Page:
ADCaaS is beginning to gain momentum as enterprises move to virtual, cloud and software-defined data centres. ESG spoke with enterprise and service provider IT organisations, and found that new technologies are much needed in the ADC space. A software-based, cloud-ready, highly automated ADCaaS approach can enable organisations to demonstrate the necessary ROI while significantly improving business processes.
Taking the steps towards ADCaaS
As we face greater demands for applications, agility and flexibility, enterprises moving towards a modern data centre environment should consider the following:
Provision faster – The time taken to deploy an application can be heavily impacted by the time required to provision the application delivery infrastructure. ADCaaS can typically reduce the amount of time to provision this infrastructure by an order of magnitude, resulting in the ability to spin up new services in about 30 to 60 seconds compared with those with legacy ADCs that would report times in the two to six hour range.
Rapidly move from test and development to production – Many legacy ADC users find that the test and development environment does not match the production environment, which means a longer transition time from test and development to production. ADCaaS users typically can easily support test and development with all the capabilities of the production environment and deliver those services more quickly, which can translate to faster time to market.
Accelerate the time to value – Purchasing and deploying legacy ADCs can delay ROI by several months. Meanwhile, ADCaaS customers can download the software, type in the license key and be operational in a matter of hours. In addition, ADCaaS can be easier to use than legacy ADCs, which is useful for consolidated data centres that are large but need to remain agile. Easy-to-understand interfaces mean that in some cases, even less-skilled staff can configure and provision services.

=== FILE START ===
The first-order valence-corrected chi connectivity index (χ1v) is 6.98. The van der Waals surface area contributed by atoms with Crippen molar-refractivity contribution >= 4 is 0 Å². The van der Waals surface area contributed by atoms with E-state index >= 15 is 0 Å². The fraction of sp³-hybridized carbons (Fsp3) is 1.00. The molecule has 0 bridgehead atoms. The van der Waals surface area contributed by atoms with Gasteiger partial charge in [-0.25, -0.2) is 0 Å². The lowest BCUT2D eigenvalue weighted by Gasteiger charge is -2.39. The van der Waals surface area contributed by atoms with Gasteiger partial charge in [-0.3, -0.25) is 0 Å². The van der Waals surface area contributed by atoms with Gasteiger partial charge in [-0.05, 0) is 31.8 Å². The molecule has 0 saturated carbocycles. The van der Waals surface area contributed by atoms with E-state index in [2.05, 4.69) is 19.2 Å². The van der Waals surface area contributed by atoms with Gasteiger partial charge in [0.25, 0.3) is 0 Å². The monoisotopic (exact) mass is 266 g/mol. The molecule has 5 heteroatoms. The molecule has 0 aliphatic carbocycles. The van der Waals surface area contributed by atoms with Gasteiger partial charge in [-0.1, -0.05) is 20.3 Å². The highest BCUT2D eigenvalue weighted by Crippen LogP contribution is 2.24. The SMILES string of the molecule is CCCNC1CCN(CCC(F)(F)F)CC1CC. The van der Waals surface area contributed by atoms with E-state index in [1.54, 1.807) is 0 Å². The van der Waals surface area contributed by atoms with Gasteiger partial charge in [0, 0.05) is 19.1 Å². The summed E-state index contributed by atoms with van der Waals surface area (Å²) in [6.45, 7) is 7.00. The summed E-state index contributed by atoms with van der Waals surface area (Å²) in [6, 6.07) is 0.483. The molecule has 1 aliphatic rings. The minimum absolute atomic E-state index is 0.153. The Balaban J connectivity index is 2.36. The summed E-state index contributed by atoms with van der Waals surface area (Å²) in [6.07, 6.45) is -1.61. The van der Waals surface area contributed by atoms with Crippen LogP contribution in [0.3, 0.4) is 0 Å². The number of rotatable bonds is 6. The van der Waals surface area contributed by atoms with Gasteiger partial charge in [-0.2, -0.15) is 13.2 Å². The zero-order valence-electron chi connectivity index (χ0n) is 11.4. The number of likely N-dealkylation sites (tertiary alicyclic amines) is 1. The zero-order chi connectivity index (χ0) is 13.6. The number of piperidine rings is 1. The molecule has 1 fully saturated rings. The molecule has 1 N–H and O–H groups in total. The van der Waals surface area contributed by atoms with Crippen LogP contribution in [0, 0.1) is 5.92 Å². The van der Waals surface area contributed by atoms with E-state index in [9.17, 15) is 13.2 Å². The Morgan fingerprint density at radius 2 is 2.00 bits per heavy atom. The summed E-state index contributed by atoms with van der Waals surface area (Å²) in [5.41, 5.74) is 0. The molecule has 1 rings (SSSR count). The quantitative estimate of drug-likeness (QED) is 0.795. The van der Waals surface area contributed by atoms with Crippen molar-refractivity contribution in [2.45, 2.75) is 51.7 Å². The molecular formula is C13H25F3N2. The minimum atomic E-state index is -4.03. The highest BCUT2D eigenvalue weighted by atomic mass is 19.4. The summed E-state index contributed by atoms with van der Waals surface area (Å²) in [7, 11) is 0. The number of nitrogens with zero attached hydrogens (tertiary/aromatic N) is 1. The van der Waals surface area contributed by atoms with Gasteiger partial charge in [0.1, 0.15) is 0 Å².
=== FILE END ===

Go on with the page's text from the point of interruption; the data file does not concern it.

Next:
Rapidly scale the environment - By leveraging a pay-as-you-go licensing model and the ability to deploy solutions in the cloud (IaaS), ADCaaS-enabled organisations are able to rapidly scale to meet demand while only paying for what they use. ADCaaS environments eliminate the time-consuming steps required by the physical domain, and eliminate the need to purchase and wait for additional appliances when more capacity is needed. Scaling an environment back down also happens faster with a virtual appliance, which is especially useful in test and development environments with constantly changing requirements.
Burst to the cloud – As a virtual appliance or software-based solution, ADCaaS instances are easily deployed in IaaS environments, and many cloud providers either offer solutions by the hour/month or have ‘bring your own license’ (BYOL) options in place. Enterprises can significantly lower CAPEX and OPEX costs by moving to the cloud because a pay-as-you-go model eliminates the need to overprovision physical devices and pay maintenance fees for devices not always in use.
As enterprises continue to move to the cloud, it is software-based technologies that will surpass traditional ADCs to support the demands of modern data centres. Eventually, traditional ADCs will be unable to scale efficiently and aid the fast move to the cloud. Technology allows businesses to work from anywhere and at any time, increasing agility and flexibility. Those that can turn distance and location into a competitive advantage, experiencing location-independent computing, will be able to offer the flexibility to host applications, which will provide strong application performance and a much-improved user experience.
*(ESG Report: “ROI benefits from automating application delivery solutions” by Bob Laliberte, Senior Analyst, November 2013)
ESG “ESG: ROI Benefits from Automating Application Delivery Solutions” by Bob Laliberte, Sr. Analyst, November 2013.